While there are several significant themes in Things Fall Apart, such as individual alienation and loneliness, good and evil, clash between cultures, and custom versus tradition, one might say that the most significant is the theme of choice and consequence because it embraces the others. This theme is demonstrated from the early years of Okonkwo's life when he rejects his father's legacy and defeats the chi that links them together in the same pattern. It is still seen as the driving force in Okonkwo's life just before it ends after he decapitates a man.
Okonkwo's choice to challenge his early chi leads to the consequence of alienating and mistreating his son Nwoye and to being demanding of and unkind toward his wives. His choice to participate--against reason and against wise advice--in the ritualistic sacrificial death of Ikemefuna leads to the consequences of a completely shattered relationship with his son, a shattering which may be shown metaphorically in the descent of the locust:
Mighty tree branches broke away under them, and the whole country became the brown-earth color of the vast, hungry swarm.
There are many other instances of choices with potent consequences in Okonkwo's life but the ultimate choice with the most final consequences is his choice to fight against the missionaries and British officials. His choice to decapitate an official leads to a double consequence. The first consequence is that he learns his tribe has changed so deeply during his exile that they do not now stand behind his act of vengeance. The second consequence is that he sees that since his tribe has stood against him, he ironically has no choice left but to enact an ignoble and dishonorable end for himself, and so he takes his own life.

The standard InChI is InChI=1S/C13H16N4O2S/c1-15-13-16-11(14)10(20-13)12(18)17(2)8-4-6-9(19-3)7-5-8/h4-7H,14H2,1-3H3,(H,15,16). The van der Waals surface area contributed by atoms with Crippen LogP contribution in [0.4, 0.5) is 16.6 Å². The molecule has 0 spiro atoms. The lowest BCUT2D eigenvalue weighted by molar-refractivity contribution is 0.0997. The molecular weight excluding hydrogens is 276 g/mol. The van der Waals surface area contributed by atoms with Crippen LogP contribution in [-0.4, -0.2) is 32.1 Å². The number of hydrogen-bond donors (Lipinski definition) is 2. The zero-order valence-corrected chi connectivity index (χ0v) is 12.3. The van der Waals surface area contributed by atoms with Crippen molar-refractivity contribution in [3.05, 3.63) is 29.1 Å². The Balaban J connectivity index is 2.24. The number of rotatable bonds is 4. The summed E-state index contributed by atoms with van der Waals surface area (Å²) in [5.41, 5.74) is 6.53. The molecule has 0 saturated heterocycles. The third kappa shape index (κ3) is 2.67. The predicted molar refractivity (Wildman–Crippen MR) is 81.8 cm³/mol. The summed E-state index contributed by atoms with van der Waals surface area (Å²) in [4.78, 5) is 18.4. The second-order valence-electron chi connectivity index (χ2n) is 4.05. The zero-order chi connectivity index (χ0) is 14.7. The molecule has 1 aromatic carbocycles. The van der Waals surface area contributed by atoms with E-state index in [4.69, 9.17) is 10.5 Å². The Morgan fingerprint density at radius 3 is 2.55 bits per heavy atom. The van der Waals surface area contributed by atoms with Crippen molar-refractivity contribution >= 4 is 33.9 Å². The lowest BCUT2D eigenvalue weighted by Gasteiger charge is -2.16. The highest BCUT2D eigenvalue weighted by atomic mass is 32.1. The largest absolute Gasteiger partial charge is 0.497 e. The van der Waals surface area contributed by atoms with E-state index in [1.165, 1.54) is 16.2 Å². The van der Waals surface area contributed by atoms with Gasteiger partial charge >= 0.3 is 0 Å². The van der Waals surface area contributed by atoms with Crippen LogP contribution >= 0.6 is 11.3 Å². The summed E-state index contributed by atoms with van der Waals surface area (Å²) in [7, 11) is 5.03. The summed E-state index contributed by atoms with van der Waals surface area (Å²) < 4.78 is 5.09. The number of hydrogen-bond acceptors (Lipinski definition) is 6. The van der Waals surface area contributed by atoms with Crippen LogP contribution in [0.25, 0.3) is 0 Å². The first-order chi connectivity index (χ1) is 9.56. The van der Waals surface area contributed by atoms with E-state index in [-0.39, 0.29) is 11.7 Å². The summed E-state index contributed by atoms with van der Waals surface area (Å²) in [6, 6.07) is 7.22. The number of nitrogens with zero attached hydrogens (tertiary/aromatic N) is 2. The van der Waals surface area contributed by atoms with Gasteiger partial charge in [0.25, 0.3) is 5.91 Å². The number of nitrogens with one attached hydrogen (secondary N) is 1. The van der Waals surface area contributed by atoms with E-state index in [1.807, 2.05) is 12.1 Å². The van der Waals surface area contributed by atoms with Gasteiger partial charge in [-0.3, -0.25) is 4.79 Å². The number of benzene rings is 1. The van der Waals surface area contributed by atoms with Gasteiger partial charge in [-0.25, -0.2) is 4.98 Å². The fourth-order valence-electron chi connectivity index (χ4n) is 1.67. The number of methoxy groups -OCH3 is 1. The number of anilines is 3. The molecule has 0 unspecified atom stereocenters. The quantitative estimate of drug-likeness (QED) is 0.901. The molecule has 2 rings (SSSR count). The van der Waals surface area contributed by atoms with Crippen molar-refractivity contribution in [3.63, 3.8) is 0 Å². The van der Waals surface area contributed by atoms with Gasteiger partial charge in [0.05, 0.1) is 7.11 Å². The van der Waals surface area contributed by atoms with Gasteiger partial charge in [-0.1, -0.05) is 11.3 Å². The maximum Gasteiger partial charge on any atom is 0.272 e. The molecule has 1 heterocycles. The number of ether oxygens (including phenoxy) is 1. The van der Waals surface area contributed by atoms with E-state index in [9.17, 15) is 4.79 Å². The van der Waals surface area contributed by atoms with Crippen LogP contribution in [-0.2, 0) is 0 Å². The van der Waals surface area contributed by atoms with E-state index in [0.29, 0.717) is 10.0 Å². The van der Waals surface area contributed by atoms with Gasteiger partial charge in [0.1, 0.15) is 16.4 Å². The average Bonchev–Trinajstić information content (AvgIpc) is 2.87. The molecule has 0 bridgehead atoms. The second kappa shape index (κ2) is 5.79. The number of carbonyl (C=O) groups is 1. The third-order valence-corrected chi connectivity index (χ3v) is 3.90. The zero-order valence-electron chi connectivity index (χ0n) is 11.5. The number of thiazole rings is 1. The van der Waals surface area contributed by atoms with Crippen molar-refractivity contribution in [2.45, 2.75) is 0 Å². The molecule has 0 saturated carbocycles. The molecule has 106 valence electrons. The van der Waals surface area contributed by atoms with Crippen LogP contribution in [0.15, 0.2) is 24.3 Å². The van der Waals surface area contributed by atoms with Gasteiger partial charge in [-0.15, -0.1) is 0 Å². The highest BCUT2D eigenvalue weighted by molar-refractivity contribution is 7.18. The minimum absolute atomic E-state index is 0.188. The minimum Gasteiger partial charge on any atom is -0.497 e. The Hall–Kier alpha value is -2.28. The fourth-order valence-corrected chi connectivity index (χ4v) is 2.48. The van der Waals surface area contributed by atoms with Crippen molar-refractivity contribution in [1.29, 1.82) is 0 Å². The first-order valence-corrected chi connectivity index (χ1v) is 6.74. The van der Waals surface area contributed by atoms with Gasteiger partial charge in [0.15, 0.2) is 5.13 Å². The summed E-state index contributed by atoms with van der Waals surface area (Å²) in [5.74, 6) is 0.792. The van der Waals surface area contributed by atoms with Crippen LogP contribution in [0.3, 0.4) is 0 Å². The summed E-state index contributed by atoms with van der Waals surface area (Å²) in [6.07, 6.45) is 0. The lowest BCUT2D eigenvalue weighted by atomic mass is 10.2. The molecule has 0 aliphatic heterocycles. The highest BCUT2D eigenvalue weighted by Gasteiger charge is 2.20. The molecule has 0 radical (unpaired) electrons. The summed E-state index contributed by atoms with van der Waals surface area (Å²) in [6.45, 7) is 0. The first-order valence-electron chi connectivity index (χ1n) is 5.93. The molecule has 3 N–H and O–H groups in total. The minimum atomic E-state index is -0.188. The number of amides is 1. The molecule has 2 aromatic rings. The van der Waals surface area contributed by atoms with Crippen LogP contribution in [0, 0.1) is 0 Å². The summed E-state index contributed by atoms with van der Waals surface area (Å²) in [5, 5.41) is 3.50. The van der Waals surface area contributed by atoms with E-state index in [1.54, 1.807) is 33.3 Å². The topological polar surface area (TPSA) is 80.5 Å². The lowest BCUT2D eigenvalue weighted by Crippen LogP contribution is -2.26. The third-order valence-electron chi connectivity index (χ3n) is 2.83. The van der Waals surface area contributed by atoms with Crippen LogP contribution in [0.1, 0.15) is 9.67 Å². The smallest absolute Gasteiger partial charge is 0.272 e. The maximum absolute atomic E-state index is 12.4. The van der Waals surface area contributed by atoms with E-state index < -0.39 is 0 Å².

The white man is very clever. He came quietly and peaceably with his religion. We were amused at his foolishness and allowed him to stay. Now he has won our brothers, and our clan can no longer act like one. He has put a knife on the things that held us together and we have fallen apart.
In Things Fall Apart, Achebe is guided by two considerations i.e. to recreate the past of Africa and counter the European version of the african.
" Turning and turning in the widening gyrE
The falcon cannot hear the falconer;
Things fall apart; the centre cannot hold".
Yeat's philosophy can be traced in the fate of the imaginary but typical village of the lower niger in Achebe's novel " Things fall apart" that no civilisation can either remain static or evolve forever towards a more inclusive perfection. Achebe hoped to rewrite the past of his homeland from the inside of african mind so as to reveal and recover the african traditions and culture. Or one can say he is engaged in the revival of lost edenic african world and the lamentation of the fall of a great african hero. Achebe's work always include theme of Igbo dualism. UUmuofia is a typical Igbo world of dualities depicting the coexistence of the natural and supernatural worlds, of the Igbo religion and christanity, of individual and community, and of male and female principles. The theme of misrepresentation of the uncivilised barbarian african culture in colonial discourse is constantly challenged by Achebe. Therefore Achebe wanted to prove that " african history was not long might of savages".